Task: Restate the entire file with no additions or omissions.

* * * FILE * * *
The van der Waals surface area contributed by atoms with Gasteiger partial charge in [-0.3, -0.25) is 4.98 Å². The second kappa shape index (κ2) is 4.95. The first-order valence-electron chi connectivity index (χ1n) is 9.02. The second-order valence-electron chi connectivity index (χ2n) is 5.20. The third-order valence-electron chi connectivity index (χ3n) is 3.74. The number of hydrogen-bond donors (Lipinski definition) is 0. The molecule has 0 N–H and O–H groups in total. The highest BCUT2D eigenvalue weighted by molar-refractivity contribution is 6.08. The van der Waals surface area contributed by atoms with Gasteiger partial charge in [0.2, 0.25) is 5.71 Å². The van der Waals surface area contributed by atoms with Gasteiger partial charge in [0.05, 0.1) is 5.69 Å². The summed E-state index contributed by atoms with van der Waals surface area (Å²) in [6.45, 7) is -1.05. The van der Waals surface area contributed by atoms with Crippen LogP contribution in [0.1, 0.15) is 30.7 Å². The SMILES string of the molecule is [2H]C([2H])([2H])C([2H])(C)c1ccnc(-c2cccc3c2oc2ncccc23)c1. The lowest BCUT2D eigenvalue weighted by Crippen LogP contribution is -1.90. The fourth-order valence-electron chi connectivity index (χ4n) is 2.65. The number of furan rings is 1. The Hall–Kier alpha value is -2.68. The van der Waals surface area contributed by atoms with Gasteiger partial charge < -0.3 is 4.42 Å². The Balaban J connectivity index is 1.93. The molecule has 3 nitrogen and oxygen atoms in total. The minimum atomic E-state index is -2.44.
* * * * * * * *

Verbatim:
The van der Waals surface area contributed by atoms with Gasteiger partial charge in [-0.3, -0.25) is 4.98 Å². The second kappa shape index (κ2) is 4.95. The first-order valence-electron chi connectivity index (χ1n) is 9.02. The second-order valence-electron chi connectivity index (χ2n) is 5.20. The third-order valence-electron chi connectivity index (χ3n) is 3.74. The number of hydrogen-bond donors (Lipinski definition) is 0. The molecule has 0 N–H and O–H groups in total. The highest BCUT2D eigenvalue weighted by molar-refractivity contribution is 6.08. The van der Waals surface area contributed by atoms with Gasteiger partial charge in [0.2, 0.25) is 5.71 Å². The van der Waals surface area contributed by atoms with Gasteiger partial charge in [0.05, 0.1) is 5.69 Å². The summed E-state index contributed by atoms with van der Waals surface area (Å²) in [6.45, 7) is -1.05. The van der Waals surface area contributed by atoms with Crippen LogP contribution in [0.1, 0.15) is 30.7 Å². The SMILES string of the molecule is [2H]C([2H])([2H])C([2H])(C)c1ccnc(-c2cccc3c2oc2ncccc23)c1. The lowest BCUT2D eigenvalue weighted by Crippen LogP contribution is -1.90. The fourth-order valence-electron chi connectivity index (χ4n) is 2.65. The number of furan rings is 1. The Hall–Kier alpha value is -2.68. The van der Waals surface area contributed by atoms with Gasteiger partial charge < -0.3 is 4.42 Å². The Balaban J connectivity index is 1.93. The molecule has 3 nitrogen and oxygen atoms in total. The minimum atomic E-state index is -2.44.